Retail news from around the globe
Closures hit Canadian clothing chain
Women’s apparel chain Reitmans has become the latest retailer to file for bankruptcy protection since the pandemic lockdowns struck, joining established names such as Canadian footwear retailer Aldo Group, US luxury retailer Neiman Marcus and department store chain JC Penney.
The forced store closures aggravated the apparel retailer’s already troubled business. In its latest fiscal year, sales fell by C$53.5 million ($58.4 million), or 5.8 per cent from the previous year’s level, Bloomberg reported.
Retail consultant Doug Stephens told the CBC, Canada’s national broadcaster, that for retailers, “COVID-19 really does seek out pre-existing underlying problems. And one of those is an over-reliance on physical stores for the distribution of your goods.”
The company, which is listed on the Toronto Stock Exchange, has roots going back nearly a century, and is still run by descendants of its founders. It operates about 576 stores and employs 6800 people worldwide under brands that include Addition Elle, RW & Co and Thyme Maternity.
The company expects to remain fully operational through e-commerce. Physical stores will reopen when provincial and regional government guidelines allow it, the company said.
Rent the Runway seeks funding
New York-based fashion group Rent the Runway has become the latest start-up trying to shore up funds to survive the current economic uncertainty.
The group is seeking an infusion of some US$25 million ($38.1 million) which would value it at about US$750 million ($1.14 billion), which is down from its valuation last year of US$1 billion ($1.52 billion), Bloomberg reported. The latest funding round is led by T. Rowe Price Group, a US investment group with funds under management of more than a trillion dollars.
Rent the Runway began in 2009 as a way for women to rent dresses online for special occasions. It then expanded to everyday office wear and opened bricks-and-mortar locations in New York, Chicago, Washington DC, San Francisco and Los Angeles.
All of its physical stores across the US remain closed due to the pandemic, cutting into revenue, but the company had problems before that. Supply chain issues last year led to a spate of cash refunds and cancellations.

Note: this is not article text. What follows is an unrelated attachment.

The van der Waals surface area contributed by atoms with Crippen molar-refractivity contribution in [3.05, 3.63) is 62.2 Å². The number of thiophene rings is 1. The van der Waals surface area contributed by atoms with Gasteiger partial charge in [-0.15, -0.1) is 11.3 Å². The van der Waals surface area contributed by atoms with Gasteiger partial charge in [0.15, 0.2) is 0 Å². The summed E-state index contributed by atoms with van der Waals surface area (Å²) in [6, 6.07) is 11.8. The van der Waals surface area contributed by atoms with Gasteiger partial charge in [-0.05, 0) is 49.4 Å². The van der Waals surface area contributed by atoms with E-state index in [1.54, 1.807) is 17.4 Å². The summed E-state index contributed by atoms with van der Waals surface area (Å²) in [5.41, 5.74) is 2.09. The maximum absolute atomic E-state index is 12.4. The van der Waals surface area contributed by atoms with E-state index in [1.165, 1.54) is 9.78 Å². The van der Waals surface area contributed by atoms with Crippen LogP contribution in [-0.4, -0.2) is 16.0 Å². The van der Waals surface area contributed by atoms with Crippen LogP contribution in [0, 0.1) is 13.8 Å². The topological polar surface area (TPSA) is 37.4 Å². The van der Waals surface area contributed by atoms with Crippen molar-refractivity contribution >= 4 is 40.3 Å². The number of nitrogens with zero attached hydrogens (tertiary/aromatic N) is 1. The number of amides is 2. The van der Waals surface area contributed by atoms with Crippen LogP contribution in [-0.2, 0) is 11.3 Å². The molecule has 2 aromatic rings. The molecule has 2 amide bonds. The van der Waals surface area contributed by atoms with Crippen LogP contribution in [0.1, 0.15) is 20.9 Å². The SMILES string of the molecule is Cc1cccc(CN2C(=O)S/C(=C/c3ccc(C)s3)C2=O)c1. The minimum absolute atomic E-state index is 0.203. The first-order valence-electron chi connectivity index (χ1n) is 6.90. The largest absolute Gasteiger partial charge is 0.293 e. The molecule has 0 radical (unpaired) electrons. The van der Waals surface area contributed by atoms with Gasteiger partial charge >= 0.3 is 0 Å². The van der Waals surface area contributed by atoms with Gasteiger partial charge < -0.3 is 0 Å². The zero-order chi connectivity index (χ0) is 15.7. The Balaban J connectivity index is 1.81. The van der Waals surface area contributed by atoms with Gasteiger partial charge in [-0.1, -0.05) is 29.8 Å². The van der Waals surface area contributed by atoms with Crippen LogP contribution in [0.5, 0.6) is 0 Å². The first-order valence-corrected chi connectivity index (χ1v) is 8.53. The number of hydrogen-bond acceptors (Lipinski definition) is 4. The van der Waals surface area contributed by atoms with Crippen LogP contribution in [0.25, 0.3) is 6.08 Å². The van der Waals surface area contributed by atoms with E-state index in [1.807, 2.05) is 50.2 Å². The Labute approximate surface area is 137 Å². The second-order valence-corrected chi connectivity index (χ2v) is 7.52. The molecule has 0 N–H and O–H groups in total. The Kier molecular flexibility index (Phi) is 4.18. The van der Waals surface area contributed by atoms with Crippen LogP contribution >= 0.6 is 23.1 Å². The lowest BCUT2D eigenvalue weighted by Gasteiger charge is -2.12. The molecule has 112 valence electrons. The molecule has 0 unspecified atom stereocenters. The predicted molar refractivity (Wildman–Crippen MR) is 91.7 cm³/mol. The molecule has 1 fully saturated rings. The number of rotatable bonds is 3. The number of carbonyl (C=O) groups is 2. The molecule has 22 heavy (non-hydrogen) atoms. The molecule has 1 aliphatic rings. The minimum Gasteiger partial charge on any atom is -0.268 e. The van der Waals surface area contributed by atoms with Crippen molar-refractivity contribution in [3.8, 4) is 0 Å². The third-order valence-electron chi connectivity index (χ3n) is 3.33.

M&S to close more than 100 stores
Marks and Spencer, the 136-year-old institution of the British high street, intends to accelerate cost-cutting measures and store closures, a plan it has dubbed “Never the same again”.
When the pandemic hit, M&S was already struggling and in the midst of a radical reinvention, but now its CEO Steve Rowe says the group will be closing at least 100 to 120 stores and expects a third of its clothing sales to move online.
Rowe said the company’s food-service partnership with Ocado would provide an opportunity to “turbocharge” the group’s digital capability, Reuters reported.
Rowe told The Guardian that the coronavirus had changed forever people’s habits around shopping, eating and clothing – and with clothes, comfort would be king.
“On conference calls I haven’t seen anyone in a suit yet,” Rowe said. “We are barely selling any suits and the number of ties I could probably count on one hand.”
Lowe’s plays down sales boom
US home improvement chain Lowe’s has announced a 11.2 per cent rise in same-store sales, the biggest in at least 15 years, sparked largely by a surge in DIY projects by people stuck at home in quarantine.
But CEO Marvin Ellison quickly chilled any optimism about the result, telling investors that he felt the sales would fall back in the next few months, and that the company expects a deep economic recession.
“This is, without question, the most challenging environment that any of us have ever worked in. And when we look at what the customers are buying and we look at the sustainability of it, we don’t see what occurred in Q1 to continue,” Ellison told Reuters.
Lowe’s was able to keep all of its stores open across the US during the lockdown because they were considered an essential service, CNBC reports.
McDonald’s workers sue over safety
McDonald’s workers in Chicago have filed a class action lawsuit against the chain, accusing it of failing to adopt US government safety guidance on COVID-19 and endangering employees and their families, Reuters reports.
Separately, McDonald’s workers at three California locations filed administrative actions over allegedly unsafe conditions with the California Division of Occupational Safety and Health.
McDonald’s denied the allegations, saying that safety, including wellness checks and protective gear, was a top priority; however, the lawsuit comes just as the chain is beginning to open its restaurants across the US.
Workers on the front lines of food service are taking on their employers over health and safety issues relating to the pandemic, and trade groups have warned of a coming wave of litigation.
Retailer Walmart and meat producers JBS SA and Tyson Foods have each been sued over employee deaths from COVID-19.
And Smithfield Foods was sued by a workers group demanding safety measures in a lawsuit that, like the McDonald’s case, alleged the company was a public nuisance.
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